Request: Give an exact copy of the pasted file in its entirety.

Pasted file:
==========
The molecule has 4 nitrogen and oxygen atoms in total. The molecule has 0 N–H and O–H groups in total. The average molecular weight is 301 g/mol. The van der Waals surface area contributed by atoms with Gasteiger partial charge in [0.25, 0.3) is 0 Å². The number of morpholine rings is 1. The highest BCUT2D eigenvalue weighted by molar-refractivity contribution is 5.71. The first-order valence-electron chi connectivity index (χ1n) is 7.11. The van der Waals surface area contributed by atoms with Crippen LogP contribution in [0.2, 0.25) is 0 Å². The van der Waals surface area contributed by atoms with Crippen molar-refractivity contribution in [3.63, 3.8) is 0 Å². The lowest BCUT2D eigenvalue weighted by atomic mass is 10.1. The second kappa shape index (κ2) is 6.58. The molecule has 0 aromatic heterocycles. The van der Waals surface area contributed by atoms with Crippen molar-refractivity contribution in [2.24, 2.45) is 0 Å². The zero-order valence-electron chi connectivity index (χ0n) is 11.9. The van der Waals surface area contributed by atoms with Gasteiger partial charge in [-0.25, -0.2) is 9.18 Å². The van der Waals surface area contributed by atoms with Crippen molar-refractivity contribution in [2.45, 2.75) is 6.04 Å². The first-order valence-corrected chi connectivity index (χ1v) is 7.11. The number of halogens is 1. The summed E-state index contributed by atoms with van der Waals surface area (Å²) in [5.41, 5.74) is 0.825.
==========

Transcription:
The molecule has 4 nitrogen and oxygen atoms in total. The molecule has 0 N–H and O–H groups in total. The average molecular weight is 301 g/mol. The van der Waals surface area contributed by atoms with Gasteiger partial charge in [0.25, 0.3) is 0 Å². The number of morpholine rings is 1. The highest BCUT2D eigenvalue weighted by molar-refractivity contribution is 5.71. The first-order valence-electron chi connectivity index (χ1n) is 7.11. The van der Waals surface area contributed by atoms with Crippen LogP contribution in [0.2, 0.25) is 0 Å². The van der Waals surface area contributed by atoms with Crippen molar-refractivity contribution in [3.63, 3.8) is 0 Å². The lowest BCUT2D eigenvalue weighted by atomic mass is 10.1. The second kappa shape index (κ2) is 6.58. The molecule has 0 aromatic heterocycles. The van der Waals surface area contributed by atoms with Crippen molar-refractivity contribution in [2.24, 2.45) is 0 Å². The zero-order valence-electron chi connectivity index (χ0n) is 11.9. The van der Waals surface area contributed by atoms with Gasteiger partial charge in [-0.25, -0.2) is 9.18 Å². The van der Waals surface area contributed by atoms with Crippen molar-refractivity contribution in [2.45, 2.75) is 6.04 Å². The first-order valence-corrected chi connectivity index (χ1v) is 7.11. The number of halogens is 1. The summed E-state index contributed by atoms with van der Waals surface area (Å²) in [5.41, 5.74) is 0.825.